“I do things with my heart, not with my head. Marcelo is always thinking and planning. I have the ideas, and Marcelo makes it happen. My movements are from my heart, not from business,” he explains.
The brothers started attending the major trade fairs and befriending the owners of the most important adventure companies in the world. Then came Alfredo’s breakthrough moment: he decided to take multiport tourism to the Galapagos Islands. Having fallen in love with the archipelago on a fifth-grade trip and after graduation when he worked there for a year, he noticed that no one was doing combined hiking, biking and watersports tours – just cruises.
“I can truly say I was the pioneer of multisport in Galapagos,” he says.
Having watched tourism in the islands grow exponentially over the years, Alfredo has a unique insight in what the future should hold for the fragile environment there.
“The only way to create sustainability is with tourism. If we do things well, I think that we all can live off tourism,” he says.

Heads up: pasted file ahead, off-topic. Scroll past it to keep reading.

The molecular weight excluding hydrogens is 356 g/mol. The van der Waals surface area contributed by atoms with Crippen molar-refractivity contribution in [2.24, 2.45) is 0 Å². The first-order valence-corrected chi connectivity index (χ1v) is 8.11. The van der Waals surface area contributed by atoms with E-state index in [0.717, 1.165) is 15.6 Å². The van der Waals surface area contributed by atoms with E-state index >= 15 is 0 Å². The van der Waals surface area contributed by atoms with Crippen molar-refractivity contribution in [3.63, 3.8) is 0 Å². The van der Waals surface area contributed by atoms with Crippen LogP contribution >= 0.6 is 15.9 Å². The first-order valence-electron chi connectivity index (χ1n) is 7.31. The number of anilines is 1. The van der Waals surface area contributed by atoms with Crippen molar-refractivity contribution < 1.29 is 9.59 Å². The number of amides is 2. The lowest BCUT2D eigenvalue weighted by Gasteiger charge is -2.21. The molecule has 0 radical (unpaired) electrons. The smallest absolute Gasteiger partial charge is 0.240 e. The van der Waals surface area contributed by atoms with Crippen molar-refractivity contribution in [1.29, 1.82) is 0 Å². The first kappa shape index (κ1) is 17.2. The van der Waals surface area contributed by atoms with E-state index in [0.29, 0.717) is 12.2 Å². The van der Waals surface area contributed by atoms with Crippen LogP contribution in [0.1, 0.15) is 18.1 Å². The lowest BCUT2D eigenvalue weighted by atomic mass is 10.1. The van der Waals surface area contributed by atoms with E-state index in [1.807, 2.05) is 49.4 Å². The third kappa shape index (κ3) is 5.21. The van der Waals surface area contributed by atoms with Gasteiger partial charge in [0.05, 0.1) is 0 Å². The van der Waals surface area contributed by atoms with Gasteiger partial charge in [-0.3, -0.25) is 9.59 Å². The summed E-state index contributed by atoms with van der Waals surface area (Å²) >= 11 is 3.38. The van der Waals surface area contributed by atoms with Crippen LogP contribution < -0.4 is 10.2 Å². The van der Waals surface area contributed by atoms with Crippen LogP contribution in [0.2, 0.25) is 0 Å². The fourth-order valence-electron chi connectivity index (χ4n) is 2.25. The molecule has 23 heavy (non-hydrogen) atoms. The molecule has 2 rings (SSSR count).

Alfredo advocates eco and community tourism, consistently basing Neotropic’s plans around what will benefit the environment. Throughout all the tours, the company works with local people, from fishermen to chocolate and coffee producers. Not only does this contribute to community development, but it gives guests the added benefit of the life experience of locals.
“We might go out with a fisherman, catch a fish, and at night he makes us a ceviche. There’s a lot of interaction between us and the people. This kind of communication is a way to realize who lives here, and that’s just not the same as getting on a cruise. You could go shopping for three hours and never see how the people live. Who is the true galapageño? What motivates them? Discovering that is all part of our philosophy.”